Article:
Regis abandons retirement community proposal

Regis College has withdrawn its decade-old proposal to build a retirement community on the eastern part of its campus in Weston, ending a legal dispute between town and gown.

“We fashioned this idea almost 10 years ago, and as the university has developed we found that our strategic plan really did not include construction of that facility on our land,” said M.J. Doherty, a spokeswoman for Regis. “The kind of curriculum and experiential learning we wanted to connect to that facility, we were able to include them in our current curriculum.”

Instead, Regis, which is known for its nursing programs, is proposing $22.5 million in renovations and additions to the main part of its campus, which is separated from the eastern part by Wellesley Street.


The college and the town were battling over the senior housing proposal in Massachusetts Land Court. Regis said the 362-unit retirement community would fall under the Dover Amendment, a state law that grants zoning exemptions for nonprofit educational and religious facilities.

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Weston, which considered the project much too large, said it wouldn’t fall under the law because it primarily would serve as housing, even though the idea was for nursing students to work with its elderly residents and for the residents to take classes at Regis.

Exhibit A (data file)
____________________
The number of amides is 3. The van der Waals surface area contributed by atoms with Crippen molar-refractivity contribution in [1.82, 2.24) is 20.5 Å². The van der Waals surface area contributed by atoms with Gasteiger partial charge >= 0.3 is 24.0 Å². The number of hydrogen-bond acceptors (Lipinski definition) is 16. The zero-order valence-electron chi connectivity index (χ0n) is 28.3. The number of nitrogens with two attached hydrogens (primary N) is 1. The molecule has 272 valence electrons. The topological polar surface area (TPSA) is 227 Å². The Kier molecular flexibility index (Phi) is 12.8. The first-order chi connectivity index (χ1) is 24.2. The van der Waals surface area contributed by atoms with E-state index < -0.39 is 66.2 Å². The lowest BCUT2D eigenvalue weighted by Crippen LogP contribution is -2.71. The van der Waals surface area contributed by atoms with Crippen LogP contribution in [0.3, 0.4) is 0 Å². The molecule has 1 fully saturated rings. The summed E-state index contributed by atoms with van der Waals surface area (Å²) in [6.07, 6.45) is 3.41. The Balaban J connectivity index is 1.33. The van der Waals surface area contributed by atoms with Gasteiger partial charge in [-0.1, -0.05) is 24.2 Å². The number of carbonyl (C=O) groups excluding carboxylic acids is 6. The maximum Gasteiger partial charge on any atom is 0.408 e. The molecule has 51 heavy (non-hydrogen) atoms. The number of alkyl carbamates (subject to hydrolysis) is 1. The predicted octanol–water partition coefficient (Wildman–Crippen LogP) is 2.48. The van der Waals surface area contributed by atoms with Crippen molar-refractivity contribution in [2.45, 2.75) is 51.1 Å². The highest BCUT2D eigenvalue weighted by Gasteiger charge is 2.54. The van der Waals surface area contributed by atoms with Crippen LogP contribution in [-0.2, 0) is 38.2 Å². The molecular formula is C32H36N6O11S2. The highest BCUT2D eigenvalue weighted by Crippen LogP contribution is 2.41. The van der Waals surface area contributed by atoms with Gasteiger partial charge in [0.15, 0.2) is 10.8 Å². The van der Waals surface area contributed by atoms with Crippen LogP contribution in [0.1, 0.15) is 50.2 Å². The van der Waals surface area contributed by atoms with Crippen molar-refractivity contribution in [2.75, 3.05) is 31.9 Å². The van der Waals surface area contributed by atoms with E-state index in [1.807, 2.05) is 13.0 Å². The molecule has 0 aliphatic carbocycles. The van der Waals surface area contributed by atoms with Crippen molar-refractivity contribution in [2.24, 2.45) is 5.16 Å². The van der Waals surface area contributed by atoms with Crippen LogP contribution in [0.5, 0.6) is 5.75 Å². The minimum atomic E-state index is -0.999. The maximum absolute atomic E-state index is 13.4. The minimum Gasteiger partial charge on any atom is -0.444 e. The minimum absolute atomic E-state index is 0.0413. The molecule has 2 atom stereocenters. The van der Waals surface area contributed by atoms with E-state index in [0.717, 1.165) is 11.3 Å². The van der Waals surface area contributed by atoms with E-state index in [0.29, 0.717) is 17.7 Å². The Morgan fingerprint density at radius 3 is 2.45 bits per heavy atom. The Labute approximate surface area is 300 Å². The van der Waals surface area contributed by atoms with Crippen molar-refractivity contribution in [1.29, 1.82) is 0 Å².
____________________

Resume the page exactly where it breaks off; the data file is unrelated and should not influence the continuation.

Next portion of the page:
Regis and the town, along with neighboring property owners involved in the legal dispute, filed their mutual decision to withdraw the Land Court case on July 15.

“From the town’s point of view, it’s a good outcome that they’ve decided not to go forward with that project,” said Donna VanderClock, Weston’s town manager.

The six neighbors who were part of the lawsuit are thrilled, said their lawyer, Lisa Goodheart.


“This is what we have been fighting and pushing for for eight years,” she said. “We are very pleased.”

The college has changed dramatically in the past decade. It went coed in 2007, its enrollment has grown from 1,083 students in 2003 to 1,991 this year, and Regis has expanded programs for graduate students, said Doherty.

“We decided to really cultivate our talents for educating grad students who would be able to serve the health care industry in Greater Boston,” she said.

In a joint announcement, Regis and Weston officials said the new proposal, the first phase of a master plan for reshaping the campus, has received positive feedback from the town, which has to approve some permits for the project to go forward.

The first phase calls for a new quad to replace existing parking, which will be relocated on campus; a 72-bed addition to a residence hall; and renovation of the library.


The new, central quad, which will allow buildings to face green instead of a field of cars, will alter the look of the campus.

‘From the town’s point of view, it’s a good outcome that they’ve decided not to go forward with that project.’

“It’s going to become more ecological and pedestrian minded,” said Doherty.

Lisa Kocian can be reached at lkocian@globe.com.